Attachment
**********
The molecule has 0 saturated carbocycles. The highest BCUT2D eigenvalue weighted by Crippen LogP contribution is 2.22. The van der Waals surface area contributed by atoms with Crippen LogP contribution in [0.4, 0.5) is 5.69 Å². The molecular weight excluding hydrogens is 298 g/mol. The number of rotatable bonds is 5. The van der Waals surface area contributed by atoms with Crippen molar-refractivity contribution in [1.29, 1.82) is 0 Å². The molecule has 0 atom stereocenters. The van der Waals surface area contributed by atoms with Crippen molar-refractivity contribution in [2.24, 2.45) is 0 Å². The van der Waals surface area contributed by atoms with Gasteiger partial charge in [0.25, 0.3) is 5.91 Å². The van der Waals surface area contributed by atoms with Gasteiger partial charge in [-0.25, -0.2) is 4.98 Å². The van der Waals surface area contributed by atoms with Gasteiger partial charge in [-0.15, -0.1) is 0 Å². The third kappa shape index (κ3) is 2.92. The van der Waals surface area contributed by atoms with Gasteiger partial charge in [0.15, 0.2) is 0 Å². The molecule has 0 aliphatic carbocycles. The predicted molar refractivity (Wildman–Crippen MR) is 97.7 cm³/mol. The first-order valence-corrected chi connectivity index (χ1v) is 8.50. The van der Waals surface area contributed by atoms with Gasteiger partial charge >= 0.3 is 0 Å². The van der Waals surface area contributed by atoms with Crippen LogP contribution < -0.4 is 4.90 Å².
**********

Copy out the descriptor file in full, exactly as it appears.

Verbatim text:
The molecule has 0 saturated carbocycles. The highest BCUT2D eigenvalue weighted by Crippen LogP contribution is 2.22. The van der Waals surface area contributed by atoms with Crippen LogP contribution in [0.4, 0.5) is 5.69 Å². The molecular weight excluding hydrogens is 298 g/mol. The number of rotatable bonds is 5. The van der Waals surface area contributed by atoms with Crippen molar-refractivity contribution in [1.29, 1.82) is 0 Å². The molecule has 0 atom stereocenters. The van der Waals surface area contributed by atoms with Crippen molar-refractivity contribution in [2.24, 2.45) is 0 Å². The van der Waals surface area contributed by atoms with Gasteiger partial charge in [0.25, 0.3) is 5.91 Å². The van der Waals surface area contributed by atoms with Gasteiger partial charge in [-0.25, -0.2) is 4.98 Å². The van der Waals surface area contributed by atoms with Gasteiger partial charge in [-0.15, -0.1) is 0 Å². The third kappa shape index (κ3) is 2.92. The van der Waals surface area contributed by atoms with Gasteiger partial charge in [0.15, 0.2) is 0 Å². The molecule has 0 aliphatic carbocycles. The predicted molar refractivity (Wildman–Crippen MR) is 97.7 cm³/mol. The first-order valence-corrected chi connectivity index (χ1v) is 8.50. The van der Waals surface area contributed by atoms with Gasteiger partial charge >= 0.3 is 0 Å². The van der Waals surface area contributed by atoms with Crippen LogP contribution < -0.4 is 4.90 Å².